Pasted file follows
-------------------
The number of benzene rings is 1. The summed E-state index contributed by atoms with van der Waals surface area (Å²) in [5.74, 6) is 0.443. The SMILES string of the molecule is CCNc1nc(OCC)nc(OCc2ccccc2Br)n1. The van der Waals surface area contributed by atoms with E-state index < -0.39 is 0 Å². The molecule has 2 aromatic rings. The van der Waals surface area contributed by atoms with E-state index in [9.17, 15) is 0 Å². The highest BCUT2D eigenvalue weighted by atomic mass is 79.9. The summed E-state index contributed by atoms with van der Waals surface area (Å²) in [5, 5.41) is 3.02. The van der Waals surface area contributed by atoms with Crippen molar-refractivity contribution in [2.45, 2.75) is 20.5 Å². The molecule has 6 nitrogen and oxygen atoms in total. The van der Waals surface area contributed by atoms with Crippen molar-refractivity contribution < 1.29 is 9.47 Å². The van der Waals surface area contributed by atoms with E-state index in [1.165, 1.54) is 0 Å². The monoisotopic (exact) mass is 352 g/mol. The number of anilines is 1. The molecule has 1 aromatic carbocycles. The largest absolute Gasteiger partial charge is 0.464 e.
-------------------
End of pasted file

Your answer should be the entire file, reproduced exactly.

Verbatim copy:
The number of benzene rings is 1. The summed E-state index contributed by atoms with van der Waals surface area (Å²) in [5.74, 6) is 0.443. The SMILES string of the molecule is CCNc1nc(OCC)nc(OCc2ccccc2Br)n1. The van der Waals surface area contributed by atoms with E-state index < -0.39 is 0 Å². The molecule has 2 aromatic rings. The van der Waals surface area contributed by atoms with E-state index in [9.17, 15) is 0 Å². The highest BCUT2D eigenvalue weighted by atomic mass is 79.9. The summed E-state index contributed by atoms with van der Waals surface area (Å²) in [5, 5.41) is 3.02. The van der Waals surface area contributed by atoms with Crippen molar-refractivity contribution in [2.45, 2.75) is 20.5 Å². The molecule has 6 nitrogen and oxygen atoms in total. The van der Waals surface area contributed by atoms with Crippen molar-refractivity contribution < 1.29 is 9.47 Å². The van der Waals surface area contributed by atoms with E-state index in [1.165, 1.54) is 0 Å². The monoisotopic (exact) mass is 352 g/mol. The number of anilines is 1. The molecule has 1 aromatic carbocycles. The largest absolute Gasteiger partial charge is 0.464 e.